Outside interest: writing poetry

Written by: Jez Abbott
Published on: 23 Mar 2016

Tammy AdamsTammy Adams writes poetry and makes “the most of Edinburgh’s vibrant spoken word scene” when she’s not heading up planning at Homes for Scotland, the trade body for the Scottish home building industry.

How did you get into poetry?

I enjoyed English and writing poetry during my GCSE years. I didn’t pursue English at 'A' Level or put pen to paper for some time after that, but when I’d been working a few years I took a few months off between jobs. In that time I read an article about beginner's courses with the Arvon Foundation at Moniack Mhor writing centre in the Highlands. My writing took off from there.

What does it involve?

Unlike many pursuits, I do poetry as it pleases and at times that suit me. I look out for workshops at places like the Scottish Poetry Library and at writing festivals like St Anza in St Andrews. I also keep an eye out for poetry competitions and am currently taking part in an online course with the Poetry School on “Hinterlands and Homelands”. I always carry a notebook with me.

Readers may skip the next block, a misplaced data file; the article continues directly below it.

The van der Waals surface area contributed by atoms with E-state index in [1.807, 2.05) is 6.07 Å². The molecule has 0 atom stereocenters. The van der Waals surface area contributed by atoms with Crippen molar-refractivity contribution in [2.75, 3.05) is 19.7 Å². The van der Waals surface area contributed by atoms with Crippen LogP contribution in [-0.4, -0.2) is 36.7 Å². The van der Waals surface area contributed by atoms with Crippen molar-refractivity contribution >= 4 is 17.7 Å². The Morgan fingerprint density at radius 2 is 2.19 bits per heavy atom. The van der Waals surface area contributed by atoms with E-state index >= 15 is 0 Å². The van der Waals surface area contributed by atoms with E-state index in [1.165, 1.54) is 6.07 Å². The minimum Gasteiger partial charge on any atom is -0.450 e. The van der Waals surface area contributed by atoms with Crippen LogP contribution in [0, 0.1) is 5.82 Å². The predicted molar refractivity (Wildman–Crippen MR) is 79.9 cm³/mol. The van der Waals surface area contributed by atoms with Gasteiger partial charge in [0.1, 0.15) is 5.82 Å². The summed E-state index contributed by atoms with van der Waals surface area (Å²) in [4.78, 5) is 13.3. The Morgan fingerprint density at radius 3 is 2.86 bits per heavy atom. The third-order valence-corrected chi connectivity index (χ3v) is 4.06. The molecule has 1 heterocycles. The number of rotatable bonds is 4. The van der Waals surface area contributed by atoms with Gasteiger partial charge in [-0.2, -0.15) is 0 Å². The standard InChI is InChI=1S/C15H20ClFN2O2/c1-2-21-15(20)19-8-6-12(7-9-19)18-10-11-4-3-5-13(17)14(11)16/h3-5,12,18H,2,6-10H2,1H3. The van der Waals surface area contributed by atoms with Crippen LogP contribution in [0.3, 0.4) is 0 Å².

Why do you do it?

Poetry is a great way of expressing yourself and working out how you are feeling. It can be good therapy and, in a funny way, a good friend. It’s also a fun way of capturing the odd things we see or hear and enjoy for a few moments but then forget. 

What’s the toughest thing about it?

If you are doing it for fun, there’s nothing tough about it at all. Some poets torture themselves to be famous or published. I’m happy to just see what comes. It’d be nice to win a money prize and go on a fancy holiday, but I’m not relying on it.

What’s the most rewarding thing about it?

Without doubt it’s the people I’ve met and the strong feeling of community. Both within Edinburgh and across the country, I’ve got a really solid set of writing friends who are always there to offer encouragement and critical feedback.

Are there any similarities between your day job and poetry?

Both involve a lot of writing and careful crafting of words. And I guess there’s an element of problem-solving to both too. You get a germ of an idea and work away at it until you’ve achieved your aim, and there’s a great sense of achievement in both.

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